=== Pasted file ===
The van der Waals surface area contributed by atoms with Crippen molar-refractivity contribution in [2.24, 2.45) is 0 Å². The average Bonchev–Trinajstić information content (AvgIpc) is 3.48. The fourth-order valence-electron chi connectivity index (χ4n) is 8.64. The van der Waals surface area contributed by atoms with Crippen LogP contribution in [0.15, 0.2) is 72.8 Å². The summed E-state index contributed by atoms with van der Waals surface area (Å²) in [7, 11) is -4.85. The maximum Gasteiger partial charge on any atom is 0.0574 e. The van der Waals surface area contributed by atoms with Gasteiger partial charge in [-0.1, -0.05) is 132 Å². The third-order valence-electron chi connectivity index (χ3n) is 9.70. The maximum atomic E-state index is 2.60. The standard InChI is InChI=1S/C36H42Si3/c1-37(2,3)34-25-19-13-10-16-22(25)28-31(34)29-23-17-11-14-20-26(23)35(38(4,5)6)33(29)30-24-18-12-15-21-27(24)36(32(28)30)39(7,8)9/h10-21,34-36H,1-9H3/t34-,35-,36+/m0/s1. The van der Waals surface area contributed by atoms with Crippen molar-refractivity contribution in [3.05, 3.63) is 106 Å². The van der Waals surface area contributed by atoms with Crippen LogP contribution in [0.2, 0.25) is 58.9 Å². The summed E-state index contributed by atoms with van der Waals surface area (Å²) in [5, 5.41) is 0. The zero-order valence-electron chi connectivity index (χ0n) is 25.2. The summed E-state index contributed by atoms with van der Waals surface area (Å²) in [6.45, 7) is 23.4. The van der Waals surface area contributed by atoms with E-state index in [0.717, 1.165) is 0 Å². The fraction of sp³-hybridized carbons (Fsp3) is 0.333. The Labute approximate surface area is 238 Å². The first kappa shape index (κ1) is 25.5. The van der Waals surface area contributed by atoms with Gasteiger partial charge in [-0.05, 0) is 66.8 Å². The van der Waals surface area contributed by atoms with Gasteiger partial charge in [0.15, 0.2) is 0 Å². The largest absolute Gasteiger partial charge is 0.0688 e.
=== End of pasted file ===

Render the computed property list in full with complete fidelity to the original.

The van der Waals surface area contributed by atoms with Crippen molar-refractivity contribution in [2.24, 2.45) is 0 Å². The average Bonchev–Trinajstić information content (AvgIpc) is 3.48. The fourth-order valence-electron chi connectivity index (χ4n) is 8.64. The van der Waals surface area contributed by atoms with Crippen LogP contribution in [0.15, 0.2) is 72.8 Å². The summed E-state index contributed by atoms with van der Waals surface area (Å²) in [7, 11) is -4.85. The maximum Gasteiger partial charge on any atom is 0.0574 e. The van der Waals surface area contributed by atoms with Gasteiger partial charge in [-0.1, -0.05) is 132 Å². The third-order valence-electron chi connectivity index (χ3n) is 9.70. The maximum atomic E-state index is 2.60. The standard InChI is InChI=1S/C36H42Si3/c1-37(2,3)34-25-19-13-10-16-22(25)28-31(34)29-23-17-11-14-20-26(23)35(38(4,5)6)33(29)30-24-18-12-15-21-27(24)36(32(28)30)39(7,8)9/h10-21,34-36H,1-9H3/t34-,35-,36+/m0/s1. The van der Waals surface area contributed by atoms with Crippen molar-refractivity contribution in [3.05, 3.63) is 106 Å². The van der Waals surface area contributed by atoms with Crippen LogP contribution in [0.2, 0.25) is 58.9 Å². The summed E-state index contributed by atoms with van der Waals surface area (Å²) in [5, 5.41) is 0. The zero-order valence-electron chi connectivity index (χ0n) is 25.2. The summed E-state index contributed by atoms with van der Waals surface area (Å²) in [6.45, 7) is 23.4. The van der Waals surface area contributed by atoms with E-state index in [0.717, 1.165) is 0 Å². The fraction of sp³-hybridized carbons (Fsp3) is 0.333. The Labute approximate surface area is 238 Å². The first kappa shape index (κ1) is 25.5. The van der Waals surface area contributed by atoms with Gasteiger partial charge in [-0.05, 0) is 66.8 Å². The van der Waals surface area contributed by atoms with Gasteiger partial charge in [0.15, 0.2) is 0 Å². The largest absolute Gasteiger partial charge is 0.0688 e.